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Massawa

Massawa, also nicknamed “ the Pearl of the Red Sea”, is second largest city and the major port of Eritrea. The city sits on two islands name Tiwalet and Hirgigo, which are connected with main part of the city on the main land with a bridge called Ketan Sigalet. Massawa is a fascinating tourist destination that projects a special memory that never fades from the mind of the visitor. It has clean sea beaches with dazzling city beauty and hotel service. There are a number of hotel-service rendering businesses with different standards and service qualities in which gives a room of choice for the visitor. Besides to these, the port city has another tourist attracting quality: the divine architecture of the buildings, which dates back to the colonial history of Eritrea 500 years back. The Turkish, Egyptian and Italian art decos are clearly and outstandingly visible though out the city. During the present time the city is undergoing big renovation and reconstruction project by the government of Eritrea in order to transform it to a total tourist paradise and duty-free port. One good example of this is, a new international airport has been built and put in to effect.
 
This port was well known and used by traders from the ancient times. Being a port and its importance on the Red Sea has exposed it for different invaders. Its second name mainly used by the locals Bats’e is believed to be the Beja port of Badi cited by Al-Ya’qubi in the 9th century.
 
During the 14th century it was controlled by the Sultanate of the Dahlak Islands, even though, the Abyssinians never stopped to have access to the port of Massawa. In the early sixteenth century, Massawa became a battlefield between Portugal- who came to save the land of Prester John (Abyssinia) and Ottoman Turks. From the second half of the 16th century, the Turks took control of the island until the coming of the Egyptians in 1813, while the political power fell in the hands of the Na’ibs of Hirghigo. After the second half of the nineteenth century, the port was fortified enabling the traders to build permanent residents and Protestant and Catholic missionaries to develop schools and other facilities in the mainland around the port.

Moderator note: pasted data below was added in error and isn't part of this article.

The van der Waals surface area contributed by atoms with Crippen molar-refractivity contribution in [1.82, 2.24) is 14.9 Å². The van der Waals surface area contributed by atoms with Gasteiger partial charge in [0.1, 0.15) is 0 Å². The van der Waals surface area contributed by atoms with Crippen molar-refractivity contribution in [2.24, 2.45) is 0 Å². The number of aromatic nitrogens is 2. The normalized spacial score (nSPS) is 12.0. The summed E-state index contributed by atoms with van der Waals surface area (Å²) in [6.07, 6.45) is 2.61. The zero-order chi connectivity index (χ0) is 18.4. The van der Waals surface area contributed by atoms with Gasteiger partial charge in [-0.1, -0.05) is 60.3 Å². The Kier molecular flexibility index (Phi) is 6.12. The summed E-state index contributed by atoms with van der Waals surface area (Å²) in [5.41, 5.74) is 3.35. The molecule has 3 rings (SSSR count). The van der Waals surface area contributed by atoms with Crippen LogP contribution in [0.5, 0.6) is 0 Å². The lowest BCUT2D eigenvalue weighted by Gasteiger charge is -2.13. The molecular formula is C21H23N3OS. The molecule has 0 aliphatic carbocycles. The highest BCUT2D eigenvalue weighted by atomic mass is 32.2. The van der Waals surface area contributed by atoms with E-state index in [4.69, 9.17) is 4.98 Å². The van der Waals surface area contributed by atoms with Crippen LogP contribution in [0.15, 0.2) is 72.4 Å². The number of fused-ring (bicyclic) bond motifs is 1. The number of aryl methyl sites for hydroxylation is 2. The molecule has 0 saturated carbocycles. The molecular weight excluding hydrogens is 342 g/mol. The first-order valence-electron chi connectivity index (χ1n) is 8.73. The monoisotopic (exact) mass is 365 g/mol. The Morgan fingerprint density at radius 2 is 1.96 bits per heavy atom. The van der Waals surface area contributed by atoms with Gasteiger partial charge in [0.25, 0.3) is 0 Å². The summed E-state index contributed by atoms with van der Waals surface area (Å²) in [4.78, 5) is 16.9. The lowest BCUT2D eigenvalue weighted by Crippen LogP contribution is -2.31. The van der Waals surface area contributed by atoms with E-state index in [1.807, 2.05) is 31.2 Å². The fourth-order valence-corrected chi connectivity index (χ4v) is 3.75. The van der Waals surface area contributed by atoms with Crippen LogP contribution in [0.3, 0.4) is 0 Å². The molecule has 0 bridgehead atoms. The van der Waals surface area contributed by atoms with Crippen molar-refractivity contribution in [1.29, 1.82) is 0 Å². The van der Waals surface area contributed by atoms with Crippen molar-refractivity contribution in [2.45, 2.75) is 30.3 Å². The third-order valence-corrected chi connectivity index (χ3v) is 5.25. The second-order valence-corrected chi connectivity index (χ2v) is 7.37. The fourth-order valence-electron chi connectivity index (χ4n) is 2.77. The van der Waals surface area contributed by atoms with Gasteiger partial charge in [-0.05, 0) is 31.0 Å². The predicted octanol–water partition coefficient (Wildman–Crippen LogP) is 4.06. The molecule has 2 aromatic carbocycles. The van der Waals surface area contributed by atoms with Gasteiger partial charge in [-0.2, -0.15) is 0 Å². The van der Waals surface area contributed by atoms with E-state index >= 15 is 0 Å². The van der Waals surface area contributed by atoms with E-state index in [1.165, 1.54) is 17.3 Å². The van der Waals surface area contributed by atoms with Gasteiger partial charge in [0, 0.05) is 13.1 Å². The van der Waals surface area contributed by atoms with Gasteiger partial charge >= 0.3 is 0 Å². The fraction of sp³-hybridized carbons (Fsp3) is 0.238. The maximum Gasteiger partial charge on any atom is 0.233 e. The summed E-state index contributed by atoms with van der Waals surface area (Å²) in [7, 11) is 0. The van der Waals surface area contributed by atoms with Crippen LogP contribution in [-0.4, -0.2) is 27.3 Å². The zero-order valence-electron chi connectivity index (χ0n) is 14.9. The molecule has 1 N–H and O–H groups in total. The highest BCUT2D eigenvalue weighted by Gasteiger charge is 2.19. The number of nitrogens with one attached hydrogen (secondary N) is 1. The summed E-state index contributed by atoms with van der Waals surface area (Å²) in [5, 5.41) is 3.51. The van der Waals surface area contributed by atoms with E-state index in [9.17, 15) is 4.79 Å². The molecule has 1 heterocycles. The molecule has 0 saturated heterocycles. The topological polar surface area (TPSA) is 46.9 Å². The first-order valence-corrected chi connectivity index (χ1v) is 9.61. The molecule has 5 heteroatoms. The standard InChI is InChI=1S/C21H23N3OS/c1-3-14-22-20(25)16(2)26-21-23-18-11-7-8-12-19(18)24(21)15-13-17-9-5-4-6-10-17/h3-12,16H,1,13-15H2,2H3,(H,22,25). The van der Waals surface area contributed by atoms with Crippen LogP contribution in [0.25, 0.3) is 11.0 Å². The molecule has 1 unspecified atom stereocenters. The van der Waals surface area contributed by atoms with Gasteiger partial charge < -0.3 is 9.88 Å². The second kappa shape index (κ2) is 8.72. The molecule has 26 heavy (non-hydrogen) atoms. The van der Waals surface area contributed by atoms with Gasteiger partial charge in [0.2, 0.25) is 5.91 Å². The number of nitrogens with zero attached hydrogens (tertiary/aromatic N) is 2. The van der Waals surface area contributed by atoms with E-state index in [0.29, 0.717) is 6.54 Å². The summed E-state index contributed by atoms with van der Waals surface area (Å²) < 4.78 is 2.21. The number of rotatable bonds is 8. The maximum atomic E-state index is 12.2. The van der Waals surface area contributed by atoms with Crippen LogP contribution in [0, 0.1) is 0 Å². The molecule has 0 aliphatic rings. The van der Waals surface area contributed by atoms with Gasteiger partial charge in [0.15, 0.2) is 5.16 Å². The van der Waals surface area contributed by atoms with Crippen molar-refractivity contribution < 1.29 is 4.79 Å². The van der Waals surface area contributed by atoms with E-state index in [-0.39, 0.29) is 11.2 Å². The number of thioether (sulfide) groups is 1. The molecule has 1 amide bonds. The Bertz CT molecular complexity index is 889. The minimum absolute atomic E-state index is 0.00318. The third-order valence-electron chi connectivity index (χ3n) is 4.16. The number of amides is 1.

After its occupation by Italy in February 1885, Massawa served as a capital city that accelerated the development of the port until 1900. Unfortunately in 1921, a powerful earthquake devastated the infrustructure of the port. The reconstruction of the port began when the Fascist Italy commenced preparations to invade Ethiopia. This war of expansion brought tremendous changes in the development of the port. Road transport and aerial cableway that connected Massawa to Asmara were constructed. With the newly deployed military personals and the influx of the locals to the port in search of work, the population of the city grew. During the time of the British, the port experienced short-lived economic boom that ceased with the end of the War. Not only this, the British deconstructed the port by selling off most of the port’s infrastructures. Moreover the Ethiopian government made Massawa its military base forcing the residence to flee into other parts of Eritrea or the neighboring countries. The two major battles fought here- in 1978 and 1990 also played a major role in the destruction of the city. After the Eritrean defeated the Ethiopians and controlled Massawa, the Ethiopian Air Force bombed the port destroying most of the city. Massawa is now completely reconstructed and given much of the attention. It is filled with white colored villas and newly built hotels. The Turkish influence is still very visible in the city. The causeways are now enlarged and extremely pleasant for a walk; all in all the development projects to make Massawa a tourist center is imminent.
 
 
 
 

 

     
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